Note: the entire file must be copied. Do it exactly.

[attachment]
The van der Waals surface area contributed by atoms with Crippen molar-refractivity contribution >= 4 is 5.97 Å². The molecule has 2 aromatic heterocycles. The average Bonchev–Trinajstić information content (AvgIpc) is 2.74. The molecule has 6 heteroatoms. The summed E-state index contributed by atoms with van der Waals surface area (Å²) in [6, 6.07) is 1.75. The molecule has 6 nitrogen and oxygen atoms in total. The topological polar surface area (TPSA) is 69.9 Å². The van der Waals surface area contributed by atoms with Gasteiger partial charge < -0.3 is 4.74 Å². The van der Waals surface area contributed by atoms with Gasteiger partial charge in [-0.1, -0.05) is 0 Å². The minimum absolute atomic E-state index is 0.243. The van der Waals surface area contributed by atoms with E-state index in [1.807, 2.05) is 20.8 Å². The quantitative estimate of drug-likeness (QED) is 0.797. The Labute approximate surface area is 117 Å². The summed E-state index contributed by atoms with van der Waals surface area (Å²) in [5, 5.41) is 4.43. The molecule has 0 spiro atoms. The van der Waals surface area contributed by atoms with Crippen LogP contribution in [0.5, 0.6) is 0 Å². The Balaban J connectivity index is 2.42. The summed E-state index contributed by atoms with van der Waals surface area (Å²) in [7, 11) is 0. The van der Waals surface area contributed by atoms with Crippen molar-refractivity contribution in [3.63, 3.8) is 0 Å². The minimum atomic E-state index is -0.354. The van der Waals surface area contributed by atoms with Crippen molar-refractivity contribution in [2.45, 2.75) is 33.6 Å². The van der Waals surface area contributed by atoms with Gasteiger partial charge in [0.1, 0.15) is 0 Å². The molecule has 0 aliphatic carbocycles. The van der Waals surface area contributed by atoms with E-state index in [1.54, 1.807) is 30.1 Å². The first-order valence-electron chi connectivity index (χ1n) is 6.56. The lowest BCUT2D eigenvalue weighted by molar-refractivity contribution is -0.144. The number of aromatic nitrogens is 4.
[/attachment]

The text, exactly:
The van der Waals surface area contributed by atoms with Crippen molar-refractivity contribution >= 4 is 5.97 Å². The molecule has 2 aromatic heterocycles. The average Bonchev–Trinajstić information content (AvgIpc) is 2.74. The molecule has 6 heteroatoms. The summed E-state index contributed by atoms with van der Waals surface area (Å²) in [6, 6.07) is 1.75. The molecule has 6 nitrogen and oxygen atoms in total. The topological polar surface area (TPSA) is 69.9 Å². The van der Waals surface area contributed by atoms with Gasteiger partial charge < -0.3 is 4.74 Å². The van der Waals surface area contributed by atoms with Gasteiger partial charge in [-0.1, -0.05) is 0 Å². The minimum absolute atomic E-state index is 0.243. The van der Waals surface area contributed by atoms with E-state index in [1.807, 2.05) is 20.8 Å². The quantitative estimate of drug-likeness (QED) is 0.797. The Labute approximate surface area is 117 Å². The summed E-state index contributed by atoms with van der Waals surface area (Å²) in [5, 5.41) is 4.43. The molecule has 0 spiro atoms. The van der Waals surface area contributed by atoms with Crippen LogP contribution in [0.5, 0.6) is 0 Å². The Balaban J connectivity index is 2.42. The summed E-state index contributed by atoms with van der Waals surface area (Å²) in [7, 11) is 0. The van der Waals surface area contributed by atoms with Crippen molar-refractivity contribution in [3.63, 3.8) is 0 Å². The minimum atomic E-state index is -0.354. The van der Waals surface area contributed by atoms with Crippen molar-refractivity contribution in [2.45, 2.75) is 33.6 Å². The van der Waals surface area contributed by atoms with Gasteiger partial charge in [0.1, 0.15) is 0 Å². The molecule has 0 aliphatic carbocycles. The van der Waals surface area contributed by atoms with E-state index in [1.54, 1.807) is 30.1 Å². The first-order valence-electron chi connectivity index (χ1n) is 6.56. The lowest BCUT2D eigenvalue weighted by molar-refractivity contribution is -0.144. The number of aromatic nitrogens is 4.